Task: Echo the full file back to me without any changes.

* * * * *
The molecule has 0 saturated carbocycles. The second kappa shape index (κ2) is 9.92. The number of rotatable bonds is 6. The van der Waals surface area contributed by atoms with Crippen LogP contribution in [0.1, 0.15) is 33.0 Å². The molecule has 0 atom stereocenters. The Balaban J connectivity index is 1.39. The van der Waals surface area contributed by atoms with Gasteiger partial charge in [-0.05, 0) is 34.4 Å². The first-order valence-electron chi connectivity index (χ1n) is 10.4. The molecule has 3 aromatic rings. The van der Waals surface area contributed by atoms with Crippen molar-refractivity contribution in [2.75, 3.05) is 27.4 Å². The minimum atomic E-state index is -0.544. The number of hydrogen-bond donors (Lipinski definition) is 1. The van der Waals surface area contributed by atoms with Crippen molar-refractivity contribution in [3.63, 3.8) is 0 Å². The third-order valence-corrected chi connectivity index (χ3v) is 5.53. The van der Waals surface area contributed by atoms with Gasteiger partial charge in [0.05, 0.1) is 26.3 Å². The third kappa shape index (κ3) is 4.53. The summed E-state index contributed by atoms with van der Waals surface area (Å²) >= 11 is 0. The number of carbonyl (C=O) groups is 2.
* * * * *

The molecule has 0 saturated carbocycles. The second kappa shape index (κ2) is 9.92. The number of rotatable bonds is 6. The van der Waals surface area contributed by atoms with Crippen LogP contribution in [0.1, 0.15) is 33.0 Å². The molecule has 0 atom stereocenters. The Balaban J connectivity index is 1.39. The van der Waals surface area contributed by atoms with Gasteiger partial charge in [-0.05, 0) is 34.4 Å². The first-order valence-electron chi connectivity index (χ1n) is 10.4. The molecule has 3 aromatic rings. The van der Waals surface area contributed by atoms with Crippen molar-refractivity contribution in [2.75, 3.05) is 27.4 Å². The minimum atomic E-state index is -0.544. The number of hydrogen-bond donors (Lipinski definition) is 1. The van der Waals surface area contributed by atoms with Crippen molar-refractivity contribution in [3.63, 3.8) is 0 Å². The third-order valence-corrected chi connectivity index (χ3v) is 5.53. The van der Waals surface area contributed by atoms with Gasteiger partial charge in [0.05, 0.1) is 26.3 Å². The third kappa shape index (κ3) is 4.53. The summed E-state index contributed by atoms with van der Waals surface area (Å²) >= 11 is 0. The number of carbonyl (C=O) groups is 2.